One of Natalie's Kindergarten friends has been inviting her to his birthday party since the year started. Finally his birthday came and she, with great excitement, attended the party.
In my opinion, the party was a monumental failure.
It was at a local pizza place/arcade establishment. (I won't say the name, but you can probably guess. If they really wanted to make it fun, they would make you buy pizza with the tickets you win at the games..."Sorry, 200 tickets only gets cheese and sauce, no crust for you!")
Now, I have to say that, as a believer, having parties at places like this is giving the opposite message than the one we are trying to pass on to our children. (I don't know if Natalie's friend's parents are believers or not, so they're off the hook :) ) P.S. The following may sound like a rant, but it is more like the detached amazement you feel right after doing something clumsy like falling down a staircase.
First, when we got in there, it took us several minutes to even find the correct party--which leads me to the first issue: it was impersonal. Soren Kierkegaard, everyone's favorite Danish philosopher, once wrote: "What is official is impersonal, and being impersonal is the greatest insult that can be paid a person." Like usual, I think he's right. The party wasn't about the KIDS, it was about the NOVELTY. It was about the games and the coins and the noise. When this boy opened presents, there were so many and it was so loud he actually missed Natalie's present. When I went to pick her up I got there early only to find her standing by the door waiting. She said she had been there for a while because someone told her the party was over. It wasn't--they hadn't even had the cake yet!! So at least we were able to go back and get a cupcake...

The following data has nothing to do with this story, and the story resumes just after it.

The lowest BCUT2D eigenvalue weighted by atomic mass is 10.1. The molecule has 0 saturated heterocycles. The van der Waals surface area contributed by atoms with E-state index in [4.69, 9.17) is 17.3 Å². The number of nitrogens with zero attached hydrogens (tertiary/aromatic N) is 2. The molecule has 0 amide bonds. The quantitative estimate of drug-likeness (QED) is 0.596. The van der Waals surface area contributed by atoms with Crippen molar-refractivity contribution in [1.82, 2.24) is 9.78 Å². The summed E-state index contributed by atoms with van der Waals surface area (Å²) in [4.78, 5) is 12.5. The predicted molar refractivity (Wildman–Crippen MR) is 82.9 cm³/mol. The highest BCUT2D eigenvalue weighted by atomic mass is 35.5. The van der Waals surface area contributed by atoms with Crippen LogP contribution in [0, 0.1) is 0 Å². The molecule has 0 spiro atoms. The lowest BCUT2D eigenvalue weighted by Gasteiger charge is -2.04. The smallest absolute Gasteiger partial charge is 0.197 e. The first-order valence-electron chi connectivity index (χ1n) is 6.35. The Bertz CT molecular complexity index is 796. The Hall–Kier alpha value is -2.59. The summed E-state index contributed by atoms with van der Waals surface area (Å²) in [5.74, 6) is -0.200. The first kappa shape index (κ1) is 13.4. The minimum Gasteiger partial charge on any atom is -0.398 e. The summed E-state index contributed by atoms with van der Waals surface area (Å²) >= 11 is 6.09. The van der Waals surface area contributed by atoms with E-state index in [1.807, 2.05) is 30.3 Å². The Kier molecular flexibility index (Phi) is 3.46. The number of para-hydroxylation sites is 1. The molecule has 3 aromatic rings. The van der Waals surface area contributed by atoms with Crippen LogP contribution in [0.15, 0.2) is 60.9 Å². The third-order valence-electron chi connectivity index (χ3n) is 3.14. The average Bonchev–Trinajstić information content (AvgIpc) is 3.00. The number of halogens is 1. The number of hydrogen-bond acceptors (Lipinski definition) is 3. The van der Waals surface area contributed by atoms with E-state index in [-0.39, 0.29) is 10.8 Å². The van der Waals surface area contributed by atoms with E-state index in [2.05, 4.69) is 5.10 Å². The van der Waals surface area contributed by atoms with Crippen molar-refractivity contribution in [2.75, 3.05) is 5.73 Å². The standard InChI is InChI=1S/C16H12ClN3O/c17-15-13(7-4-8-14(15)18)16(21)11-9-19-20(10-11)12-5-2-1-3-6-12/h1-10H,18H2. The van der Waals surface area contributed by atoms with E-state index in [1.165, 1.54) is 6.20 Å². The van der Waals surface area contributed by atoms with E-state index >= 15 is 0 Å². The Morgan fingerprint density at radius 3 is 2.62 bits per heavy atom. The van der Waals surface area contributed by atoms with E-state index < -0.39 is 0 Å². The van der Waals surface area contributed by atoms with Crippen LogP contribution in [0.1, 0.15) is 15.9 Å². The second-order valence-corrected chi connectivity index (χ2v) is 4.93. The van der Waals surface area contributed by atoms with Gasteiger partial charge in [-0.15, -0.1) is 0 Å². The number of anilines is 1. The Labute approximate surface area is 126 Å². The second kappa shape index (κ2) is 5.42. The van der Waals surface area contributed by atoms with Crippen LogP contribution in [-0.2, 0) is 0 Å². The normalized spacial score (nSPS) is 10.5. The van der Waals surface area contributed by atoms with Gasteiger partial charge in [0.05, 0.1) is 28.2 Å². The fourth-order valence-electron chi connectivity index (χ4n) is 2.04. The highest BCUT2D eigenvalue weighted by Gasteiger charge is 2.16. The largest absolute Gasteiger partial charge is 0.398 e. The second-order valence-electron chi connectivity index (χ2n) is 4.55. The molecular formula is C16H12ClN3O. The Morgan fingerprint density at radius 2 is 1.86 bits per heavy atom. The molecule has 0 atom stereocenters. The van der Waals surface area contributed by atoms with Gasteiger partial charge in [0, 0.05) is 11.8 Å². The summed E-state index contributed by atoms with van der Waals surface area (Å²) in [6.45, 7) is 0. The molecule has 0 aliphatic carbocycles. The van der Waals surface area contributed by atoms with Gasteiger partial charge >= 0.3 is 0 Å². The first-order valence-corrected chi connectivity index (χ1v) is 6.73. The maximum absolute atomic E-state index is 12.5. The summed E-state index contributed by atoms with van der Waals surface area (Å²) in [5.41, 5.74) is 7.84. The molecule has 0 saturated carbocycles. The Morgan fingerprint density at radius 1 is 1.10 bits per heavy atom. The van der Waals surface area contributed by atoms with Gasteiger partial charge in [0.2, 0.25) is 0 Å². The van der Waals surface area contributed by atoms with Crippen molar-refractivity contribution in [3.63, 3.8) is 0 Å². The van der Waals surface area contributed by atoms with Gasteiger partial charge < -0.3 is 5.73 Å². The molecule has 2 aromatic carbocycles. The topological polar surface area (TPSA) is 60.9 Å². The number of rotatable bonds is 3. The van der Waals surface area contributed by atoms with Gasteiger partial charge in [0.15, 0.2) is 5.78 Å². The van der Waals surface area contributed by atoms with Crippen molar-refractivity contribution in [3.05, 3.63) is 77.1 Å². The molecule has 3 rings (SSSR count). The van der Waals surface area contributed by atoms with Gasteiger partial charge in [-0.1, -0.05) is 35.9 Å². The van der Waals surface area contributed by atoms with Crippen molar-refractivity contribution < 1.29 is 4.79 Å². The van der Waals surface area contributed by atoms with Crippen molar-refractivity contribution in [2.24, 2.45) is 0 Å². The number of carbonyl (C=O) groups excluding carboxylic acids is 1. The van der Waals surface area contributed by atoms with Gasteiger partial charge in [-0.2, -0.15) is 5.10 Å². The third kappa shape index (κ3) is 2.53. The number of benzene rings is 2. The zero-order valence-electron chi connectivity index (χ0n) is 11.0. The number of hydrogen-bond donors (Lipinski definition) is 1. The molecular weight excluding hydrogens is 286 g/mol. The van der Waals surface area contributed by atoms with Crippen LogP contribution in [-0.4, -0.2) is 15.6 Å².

Second, places like this are really encouraging unhealthy consumption. All the kids received tokens they could use to play games (including the American classic: Deal or No Deal...I wonder what someone from a poor country would think watching that show...) to win tickets to get prizes. This in turn encourages selfishness and, once again, no recognition of the 'other'. I was playing ski-ball with Natalie at one point and I turned to look at the tickets. By the time I had turned back another kid had actually jumped in front of me on the game I was playing. I said: "I was using that, can you say 'excuse me' please?" He looked at me like I was from another planet. (Maybe I am). On the way home Natalie was looking at one of her prizes (an aptly named: 'Airhead') and she said: "This was free!" Actually, I cringed to think of how much was spent on that party! It did take me a while to explain how that airhead was not, in fact, free.
Anyway, the point is: what do our celebrations say about us? As Christians can we come up with birthday celebrations that not only honor the birthday kid but also those coming to the party? Can we have celebrations that reflect our belief in a God who gives us all we need and loves us where we are? Or do our celebrations always have to involve greasy food, loud noises and overzealous child gambling? I'm not saying arcades are evil--but I think we can do better with a little imagination.
For example, Natalie's last birthday was held at the outdoor campus. It was free and (mostly) outdoors. Each kid was greeted by name at the door made his/her own trail mix using various ingredients we brought. We did an outdoor peanut hunt (after asking about allergies, of course) on some trails, and then came inside where a naturalist was ready to teach us about some animals and even let the kids touch a few of them-the turtle, with its *frightening* speed, was admittedly a little scary for some of the young ones. The party ended with a gift exchange: each kid brought one gift and exchanged it with another so everyone went home with one gift. This way Natalie didn't get a bunch of stuff she didn't need and all the kids felt important and loved.
How well do your parties reflect your God?
Peace, hope and love,